Projections and commitments from Ghana’s eloquent political class and the human resources offered by its vibrant young population – forecast to reach 29m in 2018 – drive optimism that a sub-Saharan success story can generate sustainable growth to move its economy beyond lower middle-income status. Following their December 2016 election victory, President Nana Akufo-Addo and his New Patriotic Party (NPP) government have struggled to turn around a legacy of debt and alleged malfeasance by their National Democratic Congress (NDC) predecessors. Unemployment stands at just under 5%, according to the International Monetary Fund (IMF) and World Bank, but with inflation at 11.8% in 2017, the influential Trades Union Congress is looking for big wage rises.
After a difficult transitional year, much is expected from the government’s agenda to promote education, jobs, and agricultural support policies. Before Ghana’s electoral cycle turns back towards elections in late 2019, now is the time for Akufo-Addo to deliver (AE 350/6).
Investors are encouraged by data showing that GDP, which grew by 3.5% in election year 2016 and 5.9% in 2017 (when it stood at $45.46bn), should grow by 8.9% in 2018 and nearly 6% in 2019, according to IMF forecasts. Finance minister Ken Ofori-Atta’s figures differ, but he predicts at least 6% growth this year as he works to reduce a worrying debt burden. The IMF sees total investment rising from 13.7% of GDP in 2017 to 17% in 2020. An ambitious investment promotion programme envisages aluminium and steel production and gas-fired petrochemicals, along with small-scale agro-industry, which should create jobs and add value to primary products.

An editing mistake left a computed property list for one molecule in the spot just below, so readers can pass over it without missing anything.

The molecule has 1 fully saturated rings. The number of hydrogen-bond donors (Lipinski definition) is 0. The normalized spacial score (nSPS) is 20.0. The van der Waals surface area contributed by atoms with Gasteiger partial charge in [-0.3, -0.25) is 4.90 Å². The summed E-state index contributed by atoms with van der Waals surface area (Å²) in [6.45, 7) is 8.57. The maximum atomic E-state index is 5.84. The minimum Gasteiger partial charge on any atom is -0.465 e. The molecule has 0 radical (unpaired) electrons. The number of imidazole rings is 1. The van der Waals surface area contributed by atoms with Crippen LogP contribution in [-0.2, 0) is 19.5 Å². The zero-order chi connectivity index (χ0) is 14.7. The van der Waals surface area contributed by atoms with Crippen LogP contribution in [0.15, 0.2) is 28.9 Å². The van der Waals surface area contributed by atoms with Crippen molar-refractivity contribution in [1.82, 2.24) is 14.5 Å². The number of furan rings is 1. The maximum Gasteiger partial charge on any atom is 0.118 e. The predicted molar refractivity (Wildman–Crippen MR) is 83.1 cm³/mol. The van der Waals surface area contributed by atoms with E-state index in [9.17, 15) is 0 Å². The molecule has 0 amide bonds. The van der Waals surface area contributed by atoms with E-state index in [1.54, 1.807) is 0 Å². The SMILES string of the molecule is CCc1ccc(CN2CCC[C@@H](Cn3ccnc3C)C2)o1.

The Jubilee field has had problems at its floating production vessel, but following a ruling on the border dispute with Côte d’Ivoire in September, the Tweneboa-Enyenra-Ntomme (Ten) field is slated for expansion (AE 357/3). Increased gas output will feed some of the many proposed power projects. Eni’s gas-rich Sankofa oil field started production last May. With oil and gas still in the ground, and companies including Hess and ExxonMobil looking even further offshore, Ghana can look to considerable upside.
Not only must Akufo-Addo deliver on his ambitious social and economic agenda to benefit all Ghanaians, he must also show his much-vaunted anti-corruption campaign is more than a means to discredit NDC rivals. An Office of the Special Prosecutor has been created with a mandate to investigate and prosecute cases of alleged corruption under the Public Procurement Act and other corruption-related legislation. In an unusual development, former NDC attorney-general Martin Alamisi Amidu was named special prosecutor on 11 January. The government is reviewing procurement contracts, including 28 thermal power purchase agreements (PPAs) signed under the NDC (AE 360/15). Compromising evidence may come to light, but ministers have also said contracts that did not involve malfeasance may be rescinded, potentially costing hundreds of millions in payments to disappointed developers.
The opposition NDC has countered by questioning NPP bond issues (AE 356/20) and fuel supply contracts. It was also critical of Akufo-Addo’s effusive welcome for Russian giant Gazprom’s agreement last September to supply liquefied natural gas for regasification at Tema, which the president said was testament to his government’s efforts to encourage private sector participation.
Even where malfeasance is not involved, consumers and investors could do with greater clarity around the welter of independent power projects and other schemes. Insiders say progress is being made, with recognition that, confronted with an electricity supply crisis, Ghana signed too many PPAs in the 2012-16 period (AE 355/7). There is as yet no decision on the proposed international management contract to run stuttering Electricity Company of Ghana (ECG), but moves towards more rational planning are suggested by Ghana Grid Company’s updates of generation and master plans (AE 358/9). Meanwhile, ECG remains dependent on solutions such as Turkish supplier Karpowership’s floating units (AE 353/1). While Akufo-Addo’s agenda has much to admire, the NPP’s ability to deliver will determine whether it can take Ghana to another level.
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